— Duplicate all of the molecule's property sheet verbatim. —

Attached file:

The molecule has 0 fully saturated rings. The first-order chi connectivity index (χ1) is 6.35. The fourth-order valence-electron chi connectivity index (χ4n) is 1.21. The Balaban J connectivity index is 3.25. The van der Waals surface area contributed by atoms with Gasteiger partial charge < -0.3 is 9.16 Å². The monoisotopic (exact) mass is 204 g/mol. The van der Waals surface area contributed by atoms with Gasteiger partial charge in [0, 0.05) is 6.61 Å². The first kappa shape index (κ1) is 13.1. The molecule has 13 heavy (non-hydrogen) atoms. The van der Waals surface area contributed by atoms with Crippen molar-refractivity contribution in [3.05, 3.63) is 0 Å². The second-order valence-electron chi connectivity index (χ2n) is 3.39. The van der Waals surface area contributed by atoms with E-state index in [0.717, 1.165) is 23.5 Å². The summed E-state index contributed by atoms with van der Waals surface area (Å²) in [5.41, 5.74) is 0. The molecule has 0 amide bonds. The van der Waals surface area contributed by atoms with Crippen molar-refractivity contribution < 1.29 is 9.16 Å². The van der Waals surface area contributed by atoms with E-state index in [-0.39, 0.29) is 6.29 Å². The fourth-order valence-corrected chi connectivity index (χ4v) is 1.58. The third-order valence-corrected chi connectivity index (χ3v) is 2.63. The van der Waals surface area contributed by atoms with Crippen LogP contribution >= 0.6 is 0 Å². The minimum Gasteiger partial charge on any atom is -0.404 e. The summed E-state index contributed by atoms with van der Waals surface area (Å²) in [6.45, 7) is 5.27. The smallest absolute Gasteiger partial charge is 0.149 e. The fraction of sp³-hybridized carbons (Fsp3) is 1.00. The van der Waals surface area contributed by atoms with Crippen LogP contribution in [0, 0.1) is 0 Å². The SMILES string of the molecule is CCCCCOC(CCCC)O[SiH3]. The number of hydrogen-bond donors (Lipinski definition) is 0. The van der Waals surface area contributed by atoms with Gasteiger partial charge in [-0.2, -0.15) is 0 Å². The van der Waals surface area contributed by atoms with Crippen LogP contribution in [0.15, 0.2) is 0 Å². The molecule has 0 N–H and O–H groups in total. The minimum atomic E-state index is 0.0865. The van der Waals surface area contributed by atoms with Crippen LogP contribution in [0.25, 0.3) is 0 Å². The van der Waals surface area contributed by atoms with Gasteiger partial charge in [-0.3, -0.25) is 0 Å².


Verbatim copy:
The molecule has 0 fully saturated rings. The first-order chi connectivity index (χ1) is 6.35. The fourth-order valence-electron chi connectivity index (χ4n) is 1.21. The Balaban J connectivity index is 3.25. The van der Waals surface area contributed by atoms with Gasteiger partial charge < -0.3 is 9.16 Å². The monoisotopic (exact) mass is 204 g/mol. The van der Waals surface area contributed by atoms with Gasteiger partial charge in [0, 0.05) is 6.61 Å². The first kappa shape index (κ1) is 13.1. The molecule has 13 heavy (non-hydrogen) atoms. The van der Waals surface area contributed by atoms with Crippen molar-refractivity contribution in [3.05, 3.63) is 0 Å². The second-order valence-electron chi connectivity index (χ2n) is 3.39. The van der Waals surface area contributed by atoms with E-state index in [0.717, 1.165) is 23.5 Å². The summed E-state index contributed by atoms with van der Waals surface area (Å²) in [5.41, 5.74) is 0. The molecule has 0 amide bonds. The van der Waals surface area contributed by atoms with Crippen molar-refractivity contribution < 1.29 is 9.16 Å². The van der Waals surface area contributed by atoms with E-state index in [-0.39, 0.29) is 6.29 Å². The fourth-order valence-corrected chi connectivity index (χ4v) is 1.58. The third-order valence-corrected chi connectivity index (χ3v) is 2.63. The van der Waals surface area contributed by atoms with Crippen LogP contribution >= 0.6 is 0 Å². The minimum Gasteiger partial charge on any atom is -0.404 e. The summed E-state index contributed by atoms with van der Waals surface area (Å²) in [6.45, 7) is 5.27. The smallest absolute Gasteiger partial charge is 0.149 e. The fraction of sp³-hybridized carbons (Fsp3) is 1.00. The van der Waals surface area contributed by atoms with Crippen LogP contribution in [0, 0.1) is 0 Å². The SMILES string of the molecule is CCCCCOC(CCCC)O[SiH3]. The number of hydrogen-bond donors (Lipinski definition) is 0. The van der Waals surface area contributed by atoms with Gasteiger partial charge in [-0.2, -0.15) is 0 Å². The van der Waals surface area contributed by atoms with Crippen LogP contribution in [0.15, 0.2) is 0 Å². The molecule has 0 N–H and O–H groups in total. The minimum atomic E-state index is 0.0865. The van der Waals surface area contributed by atoms with Crippen LogP contribution in [0.25, 0.3) is 0 Å². The van der Waals surface area contributed by atoms with Gasteiger partial charge in [-0.3, -0.25) is 0 Å².